In his Saturday column, Ted Nesi makes a point that I’d been thinking about as the week came to a close, related to a proposed $40 million infrastructure bond in Providence:
Governments should borrow to fund long-term infrastructure projects that have a higher rate of return than the interest on the bonds, but [in Providence’s past] bond money was used to pay a principal’s salary and develop a restaurant. Buddy Cianci, apparently confusing borrowed money with free money, told Stycos: “This way, we can make the improvements and the tax rate doesn’t go up.” Cianci left off the crucial word “now” — because the tax rate certainly will go up eventually if the projects aren’t ones that will boost the city economy and help offset the interest costs. Taveras would do well to burnish his reformer credentials further by finding a new, transparent way to allocate bond money if voters approve the proposal in November.
In theory, Ted’s argument definitely applies. One clarification I would make, first, is that one can’t forget the actual cost of the work. The “higher rate of return,” as Ted puts it, can offset the interest, but one suspects that new streets and sidewalks will require replacement well before their incremental benefit has compensated for the whole $40 million plus interest.
That said, suppose an accurate projection finds that improved pavement would increase city revenue — through increased commerce, property values, and so on — by three percent. In such a case, even if the interest paid on the bonds were exactly the same, the city might as well borrow the money rather than save it up over the same period of time and then do the work. Residents and visitors would gain the benefit of tomorrow’s new sidewalks, today.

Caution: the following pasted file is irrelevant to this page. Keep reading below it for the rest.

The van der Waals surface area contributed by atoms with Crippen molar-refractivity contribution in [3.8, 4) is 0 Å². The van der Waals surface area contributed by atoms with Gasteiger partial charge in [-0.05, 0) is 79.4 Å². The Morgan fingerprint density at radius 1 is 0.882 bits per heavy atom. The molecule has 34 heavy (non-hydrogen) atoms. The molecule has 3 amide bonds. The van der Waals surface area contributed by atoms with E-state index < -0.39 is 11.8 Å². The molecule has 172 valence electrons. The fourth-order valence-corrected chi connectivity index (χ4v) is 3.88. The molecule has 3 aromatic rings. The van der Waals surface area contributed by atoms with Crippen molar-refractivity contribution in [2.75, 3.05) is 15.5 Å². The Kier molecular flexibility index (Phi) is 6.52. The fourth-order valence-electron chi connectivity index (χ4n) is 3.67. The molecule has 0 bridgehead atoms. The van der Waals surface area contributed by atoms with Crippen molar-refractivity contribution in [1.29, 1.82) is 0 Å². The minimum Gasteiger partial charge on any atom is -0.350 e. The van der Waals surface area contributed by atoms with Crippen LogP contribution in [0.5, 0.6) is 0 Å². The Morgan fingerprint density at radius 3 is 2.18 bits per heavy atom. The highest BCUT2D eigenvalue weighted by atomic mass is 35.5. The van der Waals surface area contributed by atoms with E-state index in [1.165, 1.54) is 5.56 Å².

On the practical end, there’s simply no way to know what the return will be on new infrastructure. We’re not even talking something as straightforward as investment in a start-up company. Returns on infrastructure investments are indirect, almost an investment in a possible investment in a business that might never happen.
Moreover, infrastructure entails more than roads and walkways. Sewer, traffic signals, signage, and more — all of these things present exactly the same opportunity for “return” as does the pavement on which pedestrians walk, perhaps more. Borrowing for all of them would begin to look like using debt as an operating budget, not as a tool for discrete projects, and projections of value are notoriously optimistic.
That leads to the theoretical point: Ted rightly speaks against using debt to pay salaries, but money is fungible. In other words, taking the pressure off the current budget by borrowing money for infrastructure inevitably relieves pressure on employee raises and officials’ pet projects. The sidewalks need to be redone; whether the city redoes them by slicing resources from other parts of the budget and borrowing to cover those or borrows the money directly for the sidewalks and keeps the other expenditures whole is a matter of paper accounting.
The difference, ultimately, is one of salesmanship. The people of Providence might consent to borrowing money for the pathways they traverse every day, but they wouldn’t do so for $40 million in other, more debatable areas of city spending.
The only real argument for using debt to accomplish the fundamentals that really ought to be the first focus of municipal officials is that it creates a dedicated fund that is at least somewhat rigid. Money borrowed to pay for sidewalks is more likely to go to that purpose than a percentage of property taxes intended for the same line item.
Such points, though, constitute less an argument for borrowing than one against the practices that voters currently tolerate. Yes, the degree of transparency and honesty in government is important, but until we acknowledge that the system is corrupt at the most basic level of its practices, our hole is only going to expand and deepen.
(Note: edited at 7:48 a.m., 7/30/2012, to clarify that the bond is for roads and sidewalks.)